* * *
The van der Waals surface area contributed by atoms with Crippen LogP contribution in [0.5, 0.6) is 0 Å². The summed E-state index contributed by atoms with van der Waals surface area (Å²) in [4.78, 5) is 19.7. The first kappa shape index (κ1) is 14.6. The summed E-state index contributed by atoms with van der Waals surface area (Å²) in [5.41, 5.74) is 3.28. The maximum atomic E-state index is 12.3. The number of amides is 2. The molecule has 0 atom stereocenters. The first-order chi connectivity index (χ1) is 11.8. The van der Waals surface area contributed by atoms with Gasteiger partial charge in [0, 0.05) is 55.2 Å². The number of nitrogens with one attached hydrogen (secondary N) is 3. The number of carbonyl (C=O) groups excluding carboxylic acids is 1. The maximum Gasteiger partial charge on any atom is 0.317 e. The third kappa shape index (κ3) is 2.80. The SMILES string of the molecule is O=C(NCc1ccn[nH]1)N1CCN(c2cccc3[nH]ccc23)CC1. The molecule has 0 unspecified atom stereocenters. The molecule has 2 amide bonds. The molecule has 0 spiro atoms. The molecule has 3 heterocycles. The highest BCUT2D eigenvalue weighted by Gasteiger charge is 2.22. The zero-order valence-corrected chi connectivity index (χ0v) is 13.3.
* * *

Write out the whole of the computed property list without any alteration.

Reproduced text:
The van der Waals surface area contributed by atoms with Crippen LogP contribution in [0.5, 0.6) is 0 Å². The summed E-state index contributed by atoms with van der Waals surface area (Å²) in [4.78, 5) is 19.7. The first kappa shape index (κ1) is 14.6. The summed E-state index contributed by atoms with van der Waals surface area (Å²) in [5.41, 5.74) is 3.28. The maximum atomic E-state index is 12.3. The number of amides is 2. The molecule has 0 atom stereocenters. The first-order chi connectivity index (χ1) is 11.8. The van der Waals surface area contributed by atoms with Gasteiger partial charge in [0, 0.05) is 55.2 Å². The number of nitrogens with one attached hydrogen (secondary N) is 3. The number of carbonyl (C=O) groups excluding carboxylic acids is 1. The maximum Gasteiger partial charge on any atom is 0.317 e. The third kappa shape index (κ3) is 2.80. The SMILES string of the molecule is O=C(NCc1ccn[nH]1)N1CCN(c2cccc3[nH]ccc23)CC1. The molecule has 0 unspecified atom stereocenters. The molecule has 2 amide bonds. The molecule has 0 spiro atoms. The molecule has 3 heterocycles. The highest BCUT2D eigenvalue weighted by Gasteiger charge is 2.22. The zero-order valence-corrected chi connectivity index (χ0v) is 13.3.